“The generation that made the nation thought secrecy in government one of the instruments of Old World tyranny and committed itself to the principle that a democracy cannot function unless the people are permitted to know what their government is up to.”
—Henry Steele Commager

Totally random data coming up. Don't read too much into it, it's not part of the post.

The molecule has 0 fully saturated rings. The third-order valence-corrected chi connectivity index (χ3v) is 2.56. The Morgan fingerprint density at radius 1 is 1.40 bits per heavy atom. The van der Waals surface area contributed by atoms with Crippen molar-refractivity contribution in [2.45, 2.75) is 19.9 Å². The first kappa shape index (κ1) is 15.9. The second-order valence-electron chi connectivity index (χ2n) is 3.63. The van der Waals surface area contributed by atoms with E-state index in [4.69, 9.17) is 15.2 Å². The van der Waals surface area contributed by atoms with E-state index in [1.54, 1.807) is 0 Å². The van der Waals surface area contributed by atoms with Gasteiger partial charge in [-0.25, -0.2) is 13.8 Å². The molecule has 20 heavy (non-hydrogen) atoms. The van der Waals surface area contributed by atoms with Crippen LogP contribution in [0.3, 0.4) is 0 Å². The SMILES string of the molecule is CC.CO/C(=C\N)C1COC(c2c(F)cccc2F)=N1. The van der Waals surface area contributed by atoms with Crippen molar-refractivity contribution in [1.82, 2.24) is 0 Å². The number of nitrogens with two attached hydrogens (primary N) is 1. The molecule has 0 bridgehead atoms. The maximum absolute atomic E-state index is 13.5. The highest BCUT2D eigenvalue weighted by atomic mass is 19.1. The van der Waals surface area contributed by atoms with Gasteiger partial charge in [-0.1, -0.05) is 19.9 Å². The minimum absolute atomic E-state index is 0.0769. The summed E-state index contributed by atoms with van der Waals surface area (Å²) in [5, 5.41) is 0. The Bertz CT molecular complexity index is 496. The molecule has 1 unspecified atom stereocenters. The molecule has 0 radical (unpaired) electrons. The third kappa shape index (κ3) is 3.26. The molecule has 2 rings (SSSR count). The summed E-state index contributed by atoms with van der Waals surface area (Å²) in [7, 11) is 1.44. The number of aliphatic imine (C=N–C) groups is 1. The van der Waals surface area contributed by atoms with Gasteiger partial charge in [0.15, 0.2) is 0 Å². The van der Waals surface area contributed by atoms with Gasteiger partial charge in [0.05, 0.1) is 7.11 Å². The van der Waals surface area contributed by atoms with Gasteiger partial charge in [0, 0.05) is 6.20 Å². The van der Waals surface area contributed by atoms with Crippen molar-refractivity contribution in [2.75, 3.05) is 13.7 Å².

I took that quote from a recent posting by Bruce Fein on the Libertarian site of the The Future of Freedom Foundation. Commager was a great influence on me as a young student and Fein is a hero of mine. Fine delights me, not because I share his POV completely but because he is one of those rare creatures that do exist in Washington–a decent and honorable man of principle. Fein and other libertarians like him believe in a kind of Constitutional fundamentalism. They believe in limited government, of course, but they believe that the separation of powers is fundamental to a relatively free society. The Founders were intelligent students of political science and had, unlike most people today who write about politics, read the classics. Reading the classics makes one skeptical of mankind and governing systems. So the Founders devised a system that was somewhat inefficient but insured political stability. One of the chief means of doing that was to put the power of the purse and or war squarely in the hands of Congress which is closest to the people.